• null: API response still in progress or incomplete

Managing tokens

Language models read text in chunks called tokens. In English, a token can be as short as one character or as long as one word (e.g., a or apple), and in some languages tokens can be even shorter than one character or even longer than one word.

For example, the string "ChatGPT is great!" is encoded into six tokens: ["Chat", "G", "PT", " is", " great", "!"].

The total number of tokens in an API call affects:

  • How much your API call costs, as you pay per token

  • How long your API call takes, as writing more tokens takes more time

  • Whether your API call works at all, as total tokens must be below the model’s maximum limit (4096 tokens for gpt-3.5-turbo-0301)

Both input and output tokens count toward these quantities. For example, if your API call used 10 tokens in the message input and you received 20 tokens in the message output, you would be billed for 30 tokens.

To see how many tokens are used by an API call, check the usage field in the API response (e.g., response['usage']['total_tokens']).

Chat models like gpt-3.5-turbo and gpt-4 use tokens in the same way as other models, but because of their message-based formatting, it's more difficult to count how many tokens will be used by a conversation.

Counting tokens for chat API calls

Below is an example function for counting tokens for messages passed to gpt-3.5-turbo-0301.

The exact way that messages are converted into tokens may change from model to model. So when future model versions are released, the answers returned by this function may be only approximate. The ChatML documentation explains how messages are converted into tokens by the OpenAI API, and may be useful for writing your own function.

def num_tokens_from_messages(messages, model="gpt-3.5-turbo-0301"):
"""Returns the number of tokens used by a list of messages."""
encoding = tiktoken.encoding_for_model(model)
except KeyError:
encoding = tiktoken.get_encoding("cl100k_base")
if model == "gpt-3.5-turbo-0301": # note: future models may deviate from this
num_tokens = 0
for message in messages:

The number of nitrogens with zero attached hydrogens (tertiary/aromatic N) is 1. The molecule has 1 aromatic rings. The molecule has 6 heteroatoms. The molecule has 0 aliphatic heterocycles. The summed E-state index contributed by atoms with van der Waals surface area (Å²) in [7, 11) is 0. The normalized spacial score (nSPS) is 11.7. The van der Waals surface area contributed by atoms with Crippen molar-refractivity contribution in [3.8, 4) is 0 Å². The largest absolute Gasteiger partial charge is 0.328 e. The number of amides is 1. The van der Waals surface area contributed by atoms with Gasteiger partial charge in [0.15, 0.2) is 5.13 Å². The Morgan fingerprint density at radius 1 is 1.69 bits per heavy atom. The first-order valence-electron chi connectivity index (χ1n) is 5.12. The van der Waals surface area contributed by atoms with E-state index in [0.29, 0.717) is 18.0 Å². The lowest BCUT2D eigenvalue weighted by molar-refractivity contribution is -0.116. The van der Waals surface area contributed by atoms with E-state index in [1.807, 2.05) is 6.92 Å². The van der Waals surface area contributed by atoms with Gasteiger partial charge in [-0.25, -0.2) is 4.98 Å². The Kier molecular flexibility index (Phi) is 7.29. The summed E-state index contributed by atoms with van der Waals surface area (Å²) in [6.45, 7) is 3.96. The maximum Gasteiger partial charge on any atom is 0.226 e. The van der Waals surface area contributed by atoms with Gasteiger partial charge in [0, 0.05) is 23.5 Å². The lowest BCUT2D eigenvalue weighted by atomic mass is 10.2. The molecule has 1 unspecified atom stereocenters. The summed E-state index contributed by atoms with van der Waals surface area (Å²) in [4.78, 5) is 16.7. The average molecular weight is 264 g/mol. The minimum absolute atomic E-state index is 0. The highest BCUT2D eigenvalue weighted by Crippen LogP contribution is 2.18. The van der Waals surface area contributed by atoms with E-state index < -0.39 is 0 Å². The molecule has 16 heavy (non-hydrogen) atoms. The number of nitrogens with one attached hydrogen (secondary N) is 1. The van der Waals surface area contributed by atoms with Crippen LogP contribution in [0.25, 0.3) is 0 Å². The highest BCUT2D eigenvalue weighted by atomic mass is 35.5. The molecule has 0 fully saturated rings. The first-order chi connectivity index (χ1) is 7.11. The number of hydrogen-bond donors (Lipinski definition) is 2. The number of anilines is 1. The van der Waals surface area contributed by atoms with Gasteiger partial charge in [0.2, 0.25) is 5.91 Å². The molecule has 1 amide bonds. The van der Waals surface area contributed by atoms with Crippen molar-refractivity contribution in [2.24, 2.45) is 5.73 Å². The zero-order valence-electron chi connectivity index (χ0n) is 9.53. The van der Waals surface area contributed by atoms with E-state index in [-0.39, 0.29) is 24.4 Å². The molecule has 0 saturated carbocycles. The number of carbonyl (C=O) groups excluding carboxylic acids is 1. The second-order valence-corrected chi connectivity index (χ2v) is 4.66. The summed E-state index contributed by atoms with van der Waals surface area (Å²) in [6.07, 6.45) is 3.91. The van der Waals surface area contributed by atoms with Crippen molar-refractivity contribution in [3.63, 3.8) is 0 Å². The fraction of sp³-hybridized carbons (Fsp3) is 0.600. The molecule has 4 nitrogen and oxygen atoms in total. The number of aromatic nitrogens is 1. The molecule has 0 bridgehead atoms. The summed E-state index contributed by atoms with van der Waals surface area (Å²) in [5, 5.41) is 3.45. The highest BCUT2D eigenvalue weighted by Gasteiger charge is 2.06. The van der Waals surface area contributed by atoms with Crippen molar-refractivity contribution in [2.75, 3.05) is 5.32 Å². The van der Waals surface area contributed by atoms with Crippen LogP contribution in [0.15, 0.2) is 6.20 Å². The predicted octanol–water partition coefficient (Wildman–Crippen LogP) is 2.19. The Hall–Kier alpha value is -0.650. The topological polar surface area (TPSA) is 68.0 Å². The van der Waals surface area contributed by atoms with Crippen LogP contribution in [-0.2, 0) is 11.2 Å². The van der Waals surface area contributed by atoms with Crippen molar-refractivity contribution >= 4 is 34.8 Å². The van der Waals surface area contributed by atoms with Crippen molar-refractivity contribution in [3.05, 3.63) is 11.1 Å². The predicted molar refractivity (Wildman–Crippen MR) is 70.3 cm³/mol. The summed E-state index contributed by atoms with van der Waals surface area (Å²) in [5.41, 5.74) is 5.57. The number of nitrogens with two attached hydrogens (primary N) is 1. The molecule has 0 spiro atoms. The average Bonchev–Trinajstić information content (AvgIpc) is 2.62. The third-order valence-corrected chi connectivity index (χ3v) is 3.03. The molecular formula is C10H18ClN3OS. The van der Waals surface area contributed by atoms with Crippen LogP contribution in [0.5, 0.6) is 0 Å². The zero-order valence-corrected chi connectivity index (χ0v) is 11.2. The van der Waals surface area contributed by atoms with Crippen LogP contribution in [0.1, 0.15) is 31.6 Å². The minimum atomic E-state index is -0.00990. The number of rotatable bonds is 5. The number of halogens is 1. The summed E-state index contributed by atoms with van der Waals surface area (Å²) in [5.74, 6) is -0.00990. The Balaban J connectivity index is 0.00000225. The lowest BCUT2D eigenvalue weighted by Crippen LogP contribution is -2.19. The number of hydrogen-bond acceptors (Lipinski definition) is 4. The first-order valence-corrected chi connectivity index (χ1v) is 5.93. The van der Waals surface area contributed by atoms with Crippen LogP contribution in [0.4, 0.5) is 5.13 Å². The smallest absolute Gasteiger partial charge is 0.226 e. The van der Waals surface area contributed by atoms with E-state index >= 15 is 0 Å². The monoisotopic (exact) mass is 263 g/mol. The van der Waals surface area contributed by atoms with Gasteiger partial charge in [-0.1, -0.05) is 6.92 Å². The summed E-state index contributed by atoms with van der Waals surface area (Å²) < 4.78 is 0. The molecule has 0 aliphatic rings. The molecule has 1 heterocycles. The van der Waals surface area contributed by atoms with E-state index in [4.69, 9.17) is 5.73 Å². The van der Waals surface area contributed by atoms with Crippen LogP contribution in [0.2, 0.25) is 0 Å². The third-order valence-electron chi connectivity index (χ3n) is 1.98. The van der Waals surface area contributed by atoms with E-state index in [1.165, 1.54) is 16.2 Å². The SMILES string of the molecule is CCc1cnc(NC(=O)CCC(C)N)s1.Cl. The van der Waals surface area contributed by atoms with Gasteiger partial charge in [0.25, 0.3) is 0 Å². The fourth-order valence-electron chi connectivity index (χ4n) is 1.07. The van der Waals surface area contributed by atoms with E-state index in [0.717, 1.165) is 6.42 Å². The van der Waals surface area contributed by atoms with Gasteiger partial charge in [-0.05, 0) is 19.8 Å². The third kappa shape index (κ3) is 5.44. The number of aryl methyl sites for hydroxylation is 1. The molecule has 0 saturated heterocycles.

num_tokens += 4 # every message follows <im_start>{role/name}\n{content}<im_end>\n
for key, value in message.items():
num_tokens += len(encoding.encode(value))
if key == "name": # if there's a name, the role is omitted
num_tokens += -1 # role is always required and always 1 token
num_tokens += 2 # every reply is primed with <im_start>assistant
return num_tokens
raise NotImplementedError(f"""num_tokens_from_messages() is not presently implemented for model {model}.
See for information on how messages are converted to tokens.""")

Next, create a message and pass it to the function defined above to see the token count, this should match the value returned by the API usage parameter:

messages = [
{"role": "system", "content": "You are a helpful, pattern-following assistant that translates corporate jargon into plain English."},
{"role": "system", "name":"example_user", "content": "New synergies will help drive top-line growth."},
{"role": "system", "name": "example_assistant", "content": "Things working well together will increase revenue."},
{"role": "system", "name":"example_user", "content": "Let's circle back when we have more bandwidth to touch base on opportunities for increased leverage."},
{"role": "system", "name": "example_assistant", "content": "Let's talk later when we're less busy about how to do better."},
{"role": "user", "content": "This late pivot means we don't have time to boil the ocean for the client deliverable."},

model = "gpt-3.5-turbo-0301"

print(f"{num_tokens_from_messages(messages, model)} prompt tokens counted.")
# Should show ~126 total_tokens

To confirm the number generated by our function above is the same as what the API returns, create a new Chat Completion:

# example token count from the OpenAI API
import openai

response = openai.ChatCompletion.create(

print(f'{response["usage"]["prompt_tokens"]} prompt tokens used.')